GET a life. And get it quick. That’s the message that should be going out to the individuals who contacted the European Tour over the weekend to get Peter Whiteford disqualified from the Avantha Masters in India.
Why? Because these people are being allowed to influence decisions that have nothing whatsoever to do with them and, in actual fact, are ending up doing more harm than good for their sport.
It’s been an incredible start to 2012 for golf, with one fascinating storyline having followed another over the past few weeks. Highlights have included Kyle Stanley blowing a big lead one week on the PGA Tour then coming from way behind to win the next week.
We also had the unheralded Robert Rock outgunning Tiger Woods in the final round in Abu Dhabi, Phil Mickelson doing the same at Pebble Beach, and a 14-year-old New Zealand amateur, Lydia Ko, becoming the youngest winner of a Tour event.
Let’s not forget Paul Lawrie’s fabulous last-day performance in winning the Qatar Masters for a second time either, or the plethora of top-ten finishes that have signalled a resurgence for Scottish golf in general at the top level.
Yet, in one fell swoop, much of what has been good recently seems as though it has been washed away by our beloved sport’s habit of having the propensity to shoot itself in the foot.
Yes, Whiteford made a mistake by not sitting down with a rules official and looking at TV pictures which subsequently showed that his ball had moved a fraction as he played the final hole in the third round in New Dehli.
He admitted that himself and deserves enormous credit for the way he handled the subsequent events, which, in my opinion at least, can only be described as unsavoury.
For starters, what type of person sits in their home late at night waiting to pounce on such incidents and can’t get in touch with either the European Tour or R&A quick enough to dob players in?
Sorry, but if that happens to be you then you are very sad and, if this practice is going to be allowed to continue, then these people should be publicly named.
What also needs to change is the penalty imposed. If Whiteford had been aware that his ball had moved, he would have added a one-stroke penalty and would still have been in with a chance of his maiden victory on the European Tour.
Instead, due to the fact he’d signed his card believing it was for the correct score, he ends up being disqualified. Imagine how that must feel? And imagine how it must feel when you’re not actually told that behind closed doors but out on the golf course in front of spectators and scorers?
The golfer from Windygates in Fife was just about to tee off at the fourth in the final round when the news was broken by the Tour’s chief referee, John Paramor, leaving Whiteford and his caddie facing the added embarrassment of having to hastily leave the course on a buggy. All in all, it was a ridiculous episode and it is no surprise that various message boards and social networking sites have been busy with comments on it over the past couple of days. Andrew Coltart, for instance, tweeted: “Trial by tv in golf is unfair because it’s possible u can’t see, so how can u tell? Not every group is followed by cameras so unjust it is.”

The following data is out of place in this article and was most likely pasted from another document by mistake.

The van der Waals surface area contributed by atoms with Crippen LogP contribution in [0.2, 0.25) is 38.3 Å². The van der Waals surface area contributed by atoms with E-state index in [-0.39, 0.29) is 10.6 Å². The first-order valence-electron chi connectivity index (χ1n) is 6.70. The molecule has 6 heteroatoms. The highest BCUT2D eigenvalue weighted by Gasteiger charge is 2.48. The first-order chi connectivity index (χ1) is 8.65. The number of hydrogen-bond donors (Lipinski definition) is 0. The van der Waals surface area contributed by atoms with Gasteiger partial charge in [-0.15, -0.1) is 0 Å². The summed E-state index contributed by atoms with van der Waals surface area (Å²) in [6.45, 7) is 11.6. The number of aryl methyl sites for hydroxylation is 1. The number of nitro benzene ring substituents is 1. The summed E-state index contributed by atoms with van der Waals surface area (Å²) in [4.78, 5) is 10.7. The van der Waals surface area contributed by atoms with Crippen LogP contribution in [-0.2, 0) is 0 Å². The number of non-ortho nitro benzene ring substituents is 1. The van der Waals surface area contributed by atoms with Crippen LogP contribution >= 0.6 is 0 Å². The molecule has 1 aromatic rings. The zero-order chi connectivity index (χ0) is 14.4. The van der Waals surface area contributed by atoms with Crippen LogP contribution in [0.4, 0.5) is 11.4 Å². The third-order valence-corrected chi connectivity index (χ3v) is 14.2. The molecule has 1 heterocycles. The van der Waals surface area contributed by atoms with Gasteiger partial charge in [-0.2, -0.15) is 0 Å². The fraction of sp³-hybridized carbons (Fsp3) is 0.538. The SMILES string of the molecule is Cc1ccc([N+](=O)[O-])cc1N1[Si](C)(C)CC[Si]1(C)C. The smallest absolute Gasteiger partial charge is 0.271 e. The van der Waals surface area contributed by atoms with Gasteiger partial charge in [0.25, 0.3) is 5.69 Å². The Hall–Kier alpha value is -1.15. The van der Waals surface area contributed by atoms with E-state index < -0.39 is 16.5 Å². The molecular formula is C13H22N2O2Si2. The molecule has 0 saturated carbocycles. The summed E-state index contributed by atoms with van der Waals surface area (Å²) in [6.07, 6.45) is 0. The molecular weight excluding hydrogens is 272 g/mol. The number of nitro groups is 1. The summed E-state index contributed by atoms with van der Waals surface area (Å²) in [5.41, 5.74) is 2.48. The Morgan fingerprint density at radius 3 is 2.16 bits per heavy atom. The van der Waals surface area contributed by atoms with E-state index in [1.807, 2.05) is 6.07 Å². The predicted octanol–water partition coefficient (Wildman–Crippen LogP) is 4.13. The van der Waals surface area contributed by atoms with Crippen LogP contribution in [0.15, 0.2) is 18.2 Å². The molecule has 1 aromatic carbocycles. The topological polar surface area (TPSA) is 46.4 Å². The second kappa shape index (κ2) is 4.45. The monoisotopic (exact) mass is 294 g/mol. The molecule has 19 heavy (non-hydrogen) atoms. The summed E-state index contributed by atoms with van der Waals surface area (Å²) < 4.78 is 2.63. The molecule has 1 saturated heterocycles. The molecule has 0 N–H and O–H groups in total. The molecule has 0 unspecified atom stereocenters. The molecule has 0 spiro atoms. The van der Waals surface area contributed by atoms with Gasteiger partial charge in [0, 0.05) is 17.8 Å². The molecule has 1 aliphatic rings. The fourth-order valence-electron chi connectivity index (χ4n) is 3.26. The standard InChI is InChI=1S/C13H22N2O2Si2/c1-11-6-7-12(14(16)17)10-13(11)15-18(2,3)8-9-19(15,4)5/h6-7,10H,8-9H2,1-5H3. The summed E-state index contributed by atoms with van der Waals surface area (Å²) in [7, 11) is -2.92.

Just over a year ago, Padraig Harrington was disqualified from the Abu Dhabi HSBC Golf Championship after he was unaware his ball had moved on the seventh green in the opening round. After that incident, the R&A and the USGA announced a new interpretation of the rules that was supposed to prevent golf from scoring more own goals.
Yet, while it is believed that the European Tour looked at using this decision in Whiteford’s case, it didn’t come into play and, instead, a player has once again been handed a punishment that certainly doesn’t match the ‘crime’.
This incident comes hot on the heels of Lawrie being hit with a one-shot penalty after dropping his ball on his marker, a 10p coin, in the third round in Qatar. Neither the former Open champion, his playing partners nor their caddies were sure if the marker had moved while TV cameras also missed the incident.
But, just as Ian Poulter did when the same thing happened to him in the 2010 Dubai World Championship, Lawrie called the penalty on himself, accepted the punishment and moved on, though he was quite right later to bemoan that it was “one of golf’s stupid rules”.
As the last few weeks have shown us, golf can be the most exciting sport in the world. Unfortunately, it can also be the most frustrating at times due to age-old rules over-riding common sense. Let’s change that in order to stop nonsensical situations like the Whiteford one.
As for those armchair viewers who might be feeling smug right now, at least the light nights are just around the corner for you to have something much more useful to do with your time.